Brazil meat scandal deepens as China, EU, Chile bar imports
By Peter Prengaman
RIO DE JANEIRO — A scandal over alleged bribery by meatpackers to allow the sale of expired meat in Brazil deepened Monday as the European Union, China and Chile decided to halt some meat imports from Latin America’s largest nation.
The developments represent a major blow to Brazil, one of the world’s largest exporters of meat, which is struggling to emerge from its worst recession in decades.
The announcements came despite a flurry of meetings that Brazilian President Michel Temer held with ambassadors and numerous assurances from the government that Brazilian meats in general are safe.
Speaking to reporters in Brussels, European Union spokesman Enrico Brivio said the Brazilian companies involved in alleged bribery would be temporarily barred from shipping meat to the EU.
The EU “will guarantee that any of the establishments involved in the fraud will be suspended,” said Brivio, who didn’t cite companies by name or say how long the ban would last.
A few hours later, Agriculture Minister Blairo Maggi said China had suspended the unloading of Brazilian meats in Chinese ports. Maggi played down that development, saying Chinese authorities were in the process of asking for more information.
“There is no Chinese embargo,” Maggi told reporters in Brasilia. “What we have are containers there that can’t leave the port to local markets.”
Chile followed suit, announcing the temporary suspension of Brazilian meats, said Angel Sartori, director of that country’s Agricultural and Livestock Service.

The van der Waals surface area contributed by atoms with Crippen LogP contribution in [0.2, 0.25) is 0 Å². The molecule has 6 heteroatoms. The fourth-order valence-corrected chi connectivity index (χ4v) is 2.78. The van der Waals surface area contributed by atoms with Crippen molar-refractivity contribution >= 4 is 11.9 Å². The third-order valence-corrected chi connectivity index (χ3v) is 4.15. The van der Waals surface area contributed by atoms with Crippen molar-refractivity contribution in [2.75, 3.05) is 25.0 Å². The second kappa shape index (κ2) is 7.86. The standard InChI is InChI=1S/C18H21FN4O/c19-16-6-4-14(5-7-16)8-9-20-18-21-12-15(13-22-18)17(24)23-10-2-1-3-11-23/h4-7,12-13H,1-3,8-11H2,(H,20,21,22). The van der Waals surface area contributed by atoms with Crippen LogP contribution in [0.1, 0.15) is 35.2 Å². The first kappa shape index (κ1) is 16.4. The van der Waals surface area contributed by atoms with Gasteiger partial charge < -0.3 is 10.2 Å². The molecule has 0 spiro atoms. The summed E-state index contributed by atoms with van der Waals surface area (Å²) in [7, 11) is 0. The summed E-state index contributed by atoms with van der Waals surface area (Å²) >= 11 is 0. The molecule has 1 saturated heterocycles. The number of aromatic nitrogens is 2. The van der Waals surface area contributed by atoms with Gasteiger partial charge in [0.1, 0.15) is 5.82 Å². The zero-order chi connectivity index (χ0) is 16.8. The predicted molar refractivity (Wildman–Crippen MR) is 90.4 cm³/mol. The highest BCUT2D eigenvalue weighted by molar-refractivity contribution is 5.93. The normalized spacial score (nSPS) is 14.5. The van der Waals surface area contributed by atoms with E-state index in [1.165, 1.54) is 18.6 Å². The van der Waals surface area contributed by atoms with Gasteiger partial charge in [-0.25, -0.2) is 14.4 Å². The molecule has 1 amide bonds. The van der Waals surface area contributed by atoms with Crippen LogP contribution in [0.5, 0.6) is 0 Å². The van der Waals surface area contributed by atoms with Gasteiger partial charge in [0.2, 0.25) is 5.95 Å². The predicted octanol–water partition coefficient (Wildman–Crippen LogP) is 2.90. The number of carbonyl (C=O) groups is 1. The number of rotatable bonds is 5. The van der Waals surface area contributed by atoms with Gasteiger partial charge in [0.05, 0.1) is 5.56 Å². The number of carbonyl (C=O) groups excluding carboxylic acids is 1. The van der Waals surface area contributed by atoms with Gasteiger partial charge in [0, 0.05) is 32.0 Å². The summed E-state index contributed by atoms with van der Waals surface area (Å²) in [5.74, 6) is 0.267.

On Friday, police issued 38 arrest warrants involving the giant meatpackers JBS and BRF. Both companies have denied wrongdoing.
Investigators charge that the companies bribed health inspectors to overlook the sale of expired meats. The companies allegedly improve the appearance and smell of expired meats by using chemicals and cheaper products like water and manioc flour. Three plants have been shut down.
Temer called an emergency meeting Sunday with ambassadors of several countries. He assured them that Brazilian meats are safe and invited them to a Brazilian-style barbeque.
On Monday, Temer again sought to calm nerves, saying Brazil’s meat industry should not be judged by a single investigation.
“The agro business for us in Brazil is very important and it should not be marred by a small nucleus (of bad actors), a small thing,” he said, speaking to the American Chamber of Commerce in Sao Paulo.
Brazil was the world’s largest producer of beef and veal in 2016 and one of the top exporters, according to U.S. Department of Agriculture. The country is also a major exporter of chicken and pork products.
On Monday, sanitation officials were out in force in several cities.
Marcia Rolim, head of Rio de Janeiro’s municipal sanitary inspections, said routine investigations were being intensified in light of the investigation. Investigators collected several carts of meats for analysis. Some of the packages from at least one supermarket appeared to be rotten, with a greenish color.
Browsing meats on Monday at a supermarket, Carla Simone Macedo said she had periodically seen products that looked to be repackaged.
Antonio Fernando, another customer, said called investigation “an exaggeration.”
“We have very good meats,” he said, adding it was good to see more inspectors.
Associated Press writer Eva Vergara in Santiago, Chile, contributed to this report.